|Publication number||US4877954 A|
|Application number||US 07/909,994|
|Publication date||Oct 31, 1989|
|Filing date||Sep 22, 1986|
|Priority date||Sep 22, 1986|
|Publication number||07909994, 909994, US 4877954 A, US 4877954A, US-A-4877954, US4877954 A, US4877954A|
|Inventors||Arnold I. Neuman, Thomas D. Heidt, Andrew Bergman, James Wickstead|
|Original Assignee||Arnold I. Neuman|
|Export Citation||BiBTeX, EndNote, RefMan|
|Patent Citations (13), Referenced by (5), Classifications (8), Legal Events (4)|
|External Links: USPTO, USPTO Assignment, Espacenet|
This invention relates to hanger counters in general, and in particular, to hanger counters which use a light source and detectors.
Hanger counters employing photosensors are known in the art as is exemplified in U.S. Pat. No. 4,151,402. This prior art counter passed specially designed hangers past a photo-electric detector in which the reflection of the hanger, or the breaking of a beam would be detected. U.S. Pat. No. 4,097,725 also teaches detecting the number of hangers by passing a hanger through a beam of light, and detecting the breaking of the beam of light.
These prior art hanger counting devices have not been satisfactory. They suffer from the disadvantage of being limited to use in connection with specially constructed hangers. A further disadvantage is that the hangers must be passed through two halves of the device, which limits the mobility, adaptability and speed of use of the hanger counter. This arises from the fact that the principal need for hanger counters is in the counting of hangers on a rack as a quick method of counting garments for inventory, verification of shipping documents and other purposes. Accordingly, it is desirable to provide a hanger counter which overcomes the shortcomings of the prior art devices described above.
Generally speaking, in accordance with the invention, a hanger counter adapted to identify light reflected from a convex surface as the counter moves relative to the hanger is provided. The counter has a housing containing a light source for projecting light upon the convex surface. A pair of photodetectors for detecting light reflected off of the convex surface of the hanger are situated on the housing on opposed sides of the light source. Each photodetector is coupled to a detecting circuit for detecting a sequence of actuations having the characteristics of reflections from a convex surface as the housing is displaced relative to the convex surface. The detecting circuit is connected to an indicator for providing a visual or audible indication that the proper sequence has been detected, and a counting means for counting each successive detected sequence.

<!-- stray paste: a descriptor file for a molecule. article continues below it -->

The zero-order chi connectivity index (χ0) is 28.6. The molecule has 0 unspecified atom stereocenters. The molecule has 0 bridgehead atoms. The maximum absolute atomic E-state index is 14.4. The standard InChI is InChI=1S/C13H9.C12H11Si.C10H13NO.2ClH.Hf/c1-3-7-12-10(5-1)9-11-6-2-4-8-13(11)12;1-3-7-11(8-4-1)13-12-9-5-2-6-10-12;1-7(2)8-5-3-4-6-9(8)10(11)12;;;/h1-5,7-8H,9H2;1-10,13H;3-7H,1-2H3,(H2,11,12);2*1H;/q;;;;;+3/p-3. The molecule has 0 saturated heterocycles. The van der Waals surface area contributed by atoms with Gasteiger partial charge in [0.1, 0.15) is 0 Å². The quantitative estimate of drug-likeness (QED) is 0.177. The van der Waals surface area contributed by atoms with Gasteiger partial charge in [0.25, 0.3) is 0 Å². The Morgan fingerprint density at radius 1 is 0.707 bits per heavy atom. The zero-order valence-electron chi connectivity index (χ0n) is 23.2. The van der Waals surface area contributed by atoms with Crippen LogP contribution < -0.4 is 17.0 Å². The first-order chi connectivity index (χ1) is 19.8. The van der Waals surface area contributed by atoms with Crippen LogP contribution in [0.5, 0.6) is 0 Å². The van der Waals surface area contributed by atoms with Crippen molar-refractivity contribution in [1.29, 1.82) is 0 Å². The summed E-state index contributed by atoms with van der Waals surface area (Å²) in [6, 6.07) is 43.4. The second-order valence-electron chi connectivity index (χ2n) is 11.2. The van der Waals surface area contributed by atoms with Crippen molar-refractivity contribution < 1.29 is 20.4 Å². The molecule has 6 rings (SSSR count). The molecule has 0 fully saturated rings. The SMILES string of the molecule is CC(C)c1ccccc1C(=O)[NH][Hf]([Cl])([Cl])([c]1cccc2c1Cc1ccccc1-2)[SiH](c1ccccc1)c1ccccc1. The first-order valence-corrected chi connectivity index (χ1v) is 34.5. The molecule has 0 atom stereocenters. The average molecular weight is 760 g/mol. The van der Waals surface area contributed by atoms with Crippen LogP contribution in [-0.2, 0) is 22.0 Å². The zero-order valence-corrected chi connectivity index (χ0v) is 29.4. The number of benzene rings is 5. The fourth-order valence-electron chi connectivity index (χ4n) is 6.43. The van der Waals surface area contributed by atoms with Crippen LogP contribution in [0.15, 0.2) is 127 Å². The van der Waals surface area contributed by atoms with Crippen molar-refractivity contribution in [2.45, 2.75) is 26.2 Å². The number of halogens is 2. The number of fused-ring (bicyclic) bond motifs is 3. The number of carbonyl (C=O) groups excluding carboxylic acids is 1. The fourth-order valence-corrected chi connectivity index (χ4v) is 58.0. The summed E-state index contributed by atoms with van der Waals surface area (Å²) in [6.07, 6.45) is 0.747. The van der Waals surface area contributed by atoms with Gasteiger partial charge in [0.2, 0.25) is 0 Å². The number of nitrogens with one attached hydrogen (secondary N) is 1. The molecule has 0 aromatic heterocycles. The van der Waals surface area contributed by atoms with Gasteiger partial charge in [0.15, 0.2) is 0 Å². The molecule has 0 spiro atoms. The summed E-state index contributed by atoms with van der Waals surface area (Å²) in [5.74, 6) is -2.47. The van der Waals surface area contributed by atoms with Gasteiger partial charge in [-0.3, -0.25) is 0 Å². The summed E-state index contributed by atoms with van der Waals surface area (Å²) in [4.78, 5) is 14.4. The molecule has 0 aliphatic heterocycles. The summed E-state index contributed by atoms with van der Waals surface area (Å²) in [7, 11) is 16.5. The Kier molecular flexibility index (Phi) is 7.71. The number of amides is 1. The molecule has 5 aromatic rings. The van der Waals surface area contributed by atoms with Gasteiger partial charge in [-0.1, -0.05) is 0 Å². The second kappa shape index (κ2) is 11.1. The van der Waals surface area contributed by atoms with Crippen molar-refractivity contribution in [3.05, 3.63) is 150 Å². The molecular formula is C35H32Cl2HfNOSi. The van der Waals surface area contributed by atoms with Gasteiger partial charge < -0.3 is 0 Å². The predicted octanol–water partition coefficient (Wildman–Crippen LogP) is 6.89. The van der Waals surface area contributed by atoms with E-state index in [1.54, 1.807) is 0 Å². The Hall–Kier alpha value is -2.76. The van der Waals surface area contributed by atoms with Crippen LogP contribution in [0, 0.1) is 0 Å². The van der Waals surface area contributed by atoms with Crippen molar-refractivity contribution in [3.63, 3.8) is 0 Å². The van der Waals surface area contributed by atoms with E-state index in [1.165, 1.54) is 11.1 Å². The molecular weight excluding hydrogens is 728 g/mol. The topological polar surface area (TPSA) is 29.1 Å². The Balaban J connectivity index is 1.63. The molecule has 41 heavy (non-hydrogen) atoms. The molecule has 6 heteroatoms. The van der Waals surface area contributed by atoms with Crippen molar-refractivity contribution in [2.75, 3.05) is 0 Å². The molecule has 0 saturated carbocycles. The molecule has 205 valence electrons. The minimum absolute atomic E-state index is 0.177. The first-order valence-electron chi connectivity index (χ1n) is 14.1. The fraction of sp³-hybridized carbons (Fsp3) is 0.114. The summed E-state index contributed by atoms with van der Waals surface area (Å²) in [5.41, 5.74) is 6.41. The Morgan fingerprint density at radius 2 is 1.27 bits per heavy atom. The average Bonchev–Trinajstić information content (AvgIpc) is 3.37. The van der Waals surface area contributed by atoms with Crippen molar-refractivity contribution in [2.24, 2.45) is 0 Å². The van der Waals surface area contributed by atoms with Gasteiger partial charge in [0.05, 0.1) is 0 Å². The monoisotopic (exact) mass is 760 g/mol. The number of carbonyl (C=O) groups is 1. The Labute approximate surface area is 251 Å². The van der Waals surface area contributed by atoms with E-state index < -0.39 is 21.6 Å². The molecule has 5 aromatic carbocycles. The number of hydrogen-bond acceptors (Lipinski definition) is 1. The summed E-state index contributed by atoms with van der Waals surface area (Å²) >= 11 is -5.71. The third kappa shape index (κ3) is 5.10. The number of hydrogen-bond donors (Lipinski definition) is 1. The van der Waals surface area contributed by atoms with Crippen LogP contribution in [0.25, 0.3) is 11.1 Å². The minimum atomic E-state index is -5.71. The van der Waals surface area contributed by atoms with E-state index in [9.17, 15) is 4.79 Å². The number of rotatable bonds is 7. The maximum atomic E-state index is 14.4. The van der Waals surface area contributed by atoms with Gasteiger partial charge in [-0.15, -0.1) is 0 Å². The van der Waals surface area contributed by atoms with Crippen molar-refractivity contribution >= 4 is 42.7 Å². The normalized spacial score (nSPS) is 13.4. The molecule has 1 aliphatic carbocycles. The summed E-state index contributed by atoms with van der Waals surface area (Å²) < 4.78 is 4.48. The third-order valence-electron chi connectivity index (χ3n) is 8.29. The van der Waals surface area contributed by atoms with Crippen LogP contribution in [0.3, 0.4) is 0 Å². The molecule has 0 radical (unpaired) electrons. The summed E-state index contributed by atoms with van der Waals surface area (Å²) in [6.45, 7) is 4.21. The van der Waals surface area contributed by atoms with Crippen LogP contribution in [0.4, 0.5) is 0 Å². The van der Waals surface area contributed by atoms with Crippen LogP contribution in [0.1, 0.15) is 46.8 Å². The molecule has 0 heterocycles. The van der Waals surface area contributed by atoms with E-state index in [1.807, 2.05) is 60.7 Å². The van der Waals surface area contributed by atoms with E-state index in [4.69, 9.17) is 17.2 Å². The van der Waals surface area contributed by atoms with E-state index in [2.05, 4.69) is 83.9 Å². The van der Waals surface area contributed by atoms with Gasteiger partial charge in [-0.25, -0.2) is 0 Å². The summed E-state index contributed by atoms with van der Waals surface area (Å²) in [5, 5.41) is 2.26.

A guide is affixed to the housing to facilitate the relative displacement of the hanger to the light source. The guide is formed with a curved inner surface which substantially corresponds to the curve of a hanger hook, the cross section of which defines an upper convex surface. The guide inner surface has a leading and trailing portion each of which is curved in a generally upward direction to allow smooth passage over each successive hanger.
In an alternative embodiment a single photodetector for detecting reflected light is positioned within the housing. Two light sources are situated in the housing on substantially opposite sides of the photodetector. The photodetector is coupled to a detecting circuit for detecting a sequence of reflected light beams characteristic of the relative displacement of the housing and convex surface. The light sources can be coded, as by a modulator so that the detecting circuit can identify the sequence of detected light and distinguish the desired convex surface.
The housing is preferably hand held and battery powered for ease of use.
It is an object of this invention to provide an improved hanger counter.
Another object of this invention is to provide a more portable hanger counter.
Another object of this invention is to provide a hanger counter which counts hangers by detecting the convex surface of each hanger without the need of utilizing special hangers.
A further object of this invention is to provide a hanger counter which makes use of the reflected light from the convex surface of the hanger.
Still other objects and advantages of the invention will in part be obvious and will in part be apparent from the specification and drawings.
The invention accordingly comprises features of construction, combinations of elements, and arrangements of parts which will be exemplified in the construction hereinafter set forth and the scope of the invention will be indicated in the claims.
For a fuller understanding of the invention, reference is had to the following description, taken in connection with the accompanying drawings, in which:
FIG. 1 is a perspective view of a hanger counter in accordance with the invention operatively positioned in relation to a rack of hangers;
FIG. 2 is a sectional view taken along line 2--2 of FIG. 1;